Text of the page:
Evidence suggests that people using medications for opioid use disorder have the best outcomes when they have access to other recovery support services, such as housing, employment, counseling, and a community. But while clinicians across the country have embraced these medications, leaders of residential treatment programs founded in the more traditional 12-step, abstinence-based recovery model have pushed back.

Some old-school recovery leaders claim the use of medications is simply replacing one drug with another, which has created stigma around this form of treatment.

A 2020 study found that about 40% of residential programs surveyed in the U.S. didn’t offer opioid use disorder medications and 20% actively discouraged people from using them. In North Carolina, there are 62 licensed long-term residential treatment facilities, according to the SAMHSA treatment locator, and fewer than half accept patients who take these medications. Only 12 facilities are licensed to prescribe buprenorphine.

This has resulted in tough conversations with patients for Kate Roberts, a clinical social worker on a UNC Health team that treats people with severe IV drug-related infections. Once patients are stabilized, many start buprenorphine, she said. Some say they want to go to a residential program for structure, job training, and to learn coping skills. Roberts recalled one patient saying to her: “I need to go to residential treatment and I need this medication because I fear I’ll die.”

“That’s really heartbreaking to hear a patient clearly articulate what it is that they need … which is in line with the [research] literature,” she said. “And that you know there are very few places in the state that offer that.”

Doctors and public health experts nationwide are pushing for lawmakers to fund rehab facilities that allow these medications, saying they’re the best way to combat the opioid crisis. Some medical and legal experts have said it’s in violation of the Americans with Disabilities Act to deny recovery services such as housing to people using medications for opioid use disorder. Health experts say that funding abstinence-based addiction programs could also inadvertently cause more overdoses if people leave the program and return to using drugs with a much lower tolerance, especially as fentanyl is rampant in the street drug supply.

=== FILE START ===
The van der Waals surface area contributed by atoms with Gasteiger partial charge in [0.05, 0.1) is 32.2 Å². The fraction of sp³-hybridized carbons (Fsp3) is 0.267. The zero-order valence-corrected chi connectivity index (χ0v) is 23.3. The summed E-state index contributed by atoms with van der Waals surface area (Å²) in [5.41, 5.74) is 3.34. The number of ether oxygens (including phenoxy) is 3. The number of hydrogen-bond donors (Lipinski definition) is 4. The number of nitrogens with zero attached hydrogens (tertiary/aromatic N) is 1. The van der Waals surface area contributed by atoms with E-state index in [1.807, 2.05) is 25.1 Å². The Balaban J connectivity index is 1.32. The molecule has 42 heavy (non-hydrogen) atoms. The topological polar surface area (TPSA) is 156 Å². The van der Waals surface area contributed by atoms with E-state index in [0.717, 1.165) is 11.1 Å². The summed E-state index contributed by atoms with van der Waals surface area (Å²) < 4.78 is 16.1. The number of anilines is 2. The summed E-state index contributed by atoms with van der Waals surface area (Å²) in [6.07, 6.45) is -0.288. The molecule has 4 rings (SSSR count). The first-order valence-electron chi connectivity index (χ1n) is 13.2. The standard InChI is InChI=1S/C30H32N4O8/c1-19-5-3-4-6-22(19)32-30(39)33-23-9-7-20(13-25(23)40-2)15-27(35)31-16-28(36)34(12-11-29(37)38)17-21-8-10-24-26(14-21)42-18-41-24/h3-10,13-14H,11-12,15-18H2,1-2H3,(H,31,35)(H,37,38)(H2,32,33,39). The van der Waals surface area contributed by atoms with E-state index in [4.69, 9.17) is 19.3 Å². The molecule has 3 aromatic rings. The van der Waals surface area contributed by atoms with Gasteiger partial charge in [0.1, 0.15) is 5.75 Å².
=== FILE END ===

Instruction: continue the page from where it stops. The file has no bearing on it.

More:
These conversations will become only more important as opioid settlement funds arrive, said Bradley Stein, director of the national Rand Opioid Policy Center.

“The goal isn’t just to get people into treatment; it’s to get people doing better,” he said. “You want to make sure that you’re using the money effectively.”

The conversations have begun in North Carolina. When Rep. Graig Meyer (D-Durham) tweeted his support for TROSA late last year, clinicians reached out to him explaining their concerns about the program not allowing participants to use methadone or buprenorphine.

Although Meyer still believes it’s an effective program, he said, “I also have concerns from what I learned about TROSA’s approach to treating opioid addiction in particular. I’d like to see TROSA consider what their current practices are.”

KHN (Kaiser Health News) is a national newsroom that produces in-depth journalism about health issues. Together with Policy Analysis and Polling, KHN is one of the three major operating programs at KFF (Kaiser Family Foundation). KFF is an endowed nonprofit organization providing information on health issues to the nation.


This story can be republished for free (details).